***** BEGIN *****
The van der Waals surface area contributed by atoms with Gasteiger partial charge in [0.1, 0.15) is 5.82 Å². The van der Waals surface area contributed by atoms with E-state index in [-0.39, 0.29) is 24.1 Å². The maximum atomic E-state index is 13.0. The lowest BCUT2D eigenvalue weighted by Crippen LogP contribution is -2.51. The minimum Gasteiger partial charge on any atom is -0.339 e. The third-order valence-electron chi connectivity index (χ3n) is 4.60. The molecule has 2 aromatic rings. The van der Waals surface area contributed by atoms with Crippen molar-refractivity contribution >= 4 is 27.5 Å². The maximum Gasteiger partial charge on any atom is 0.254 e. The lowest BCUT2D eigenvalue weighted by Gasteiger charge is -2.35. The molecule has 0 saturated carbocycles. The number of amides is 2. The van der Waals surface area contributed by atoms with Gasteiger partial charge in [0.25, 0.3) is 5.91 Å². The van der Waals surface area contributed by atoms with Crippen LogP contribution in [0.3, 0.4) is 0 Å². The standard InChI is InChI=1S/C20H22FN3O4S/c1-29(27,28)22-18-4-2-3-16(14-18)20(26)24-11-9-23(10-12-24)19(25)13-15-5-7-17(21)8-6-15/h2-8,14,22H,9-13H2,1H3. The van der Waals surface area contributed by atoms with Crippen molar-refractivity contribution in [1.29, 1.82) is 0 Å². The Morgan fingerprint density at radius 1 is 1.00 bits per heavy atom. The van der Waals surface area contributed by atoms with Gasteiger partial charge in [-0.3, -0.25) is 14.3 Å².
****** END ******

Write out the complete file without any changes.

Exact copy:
The van der Waals surface area contributed by atoms with Gasteiger partial charge in [0.1, 0.15) is 5.82 Å². The van der Waals surface area contributed by atoms with E-state index in [-0.39, 0.29) is 24.1 Å². The maximum atomic E-state index is 13.0. The lowest BCUT2D eigenvalue weighted by Crippen LogP contribution is -2.51. The minimum Gasteiger partial charge on any atom is -0.339 e. The third-order valence-electron chi connectivity index (χ3n) is 4.60. The molecule has 2 aromatic rings. The van der Waals surface area contributed by atoms with Crippen molar-refractivity contribution >= 4 is 27.5 Å². The maximum Gasteiger partial charge on any atom is 0.254 e. The lowest BCUT2D eigenvalue weighted by Gasteiger charge is -2.35. The molecule has 0 saturated carbocycles. The number of amides is 2. The van der Waals surface area contributed by atoms with Gasteiger partial charge in [0.25, 0.3) is 5.91 Å². The van der Waals surface area contributed by atoms with Crippen LogP contribution in [0.3, 0.4) is 0 Å². The standard InChI is InChI=1S/C20H22FN3O4S/c1-29(27,28)22-18-4-2-3-16(14-18)20(26)24-11-9-23(10-12-24)19(25)13-15-5-7-17(21)8-6-15/h2-8,14,22H,9-13H2,1H3. The van der Waals surface area contributed by atoms with Crippen molar-refractivity contribution in [1.29, 1.82) is 0 Å². The Morgan fingerprint density at radius 1 is 1.00 bits per heavy atom. The van der Waals surface area contributed by atoms with Gasteiger partial charge in [-0.3, -0.25) is 14.3 Å².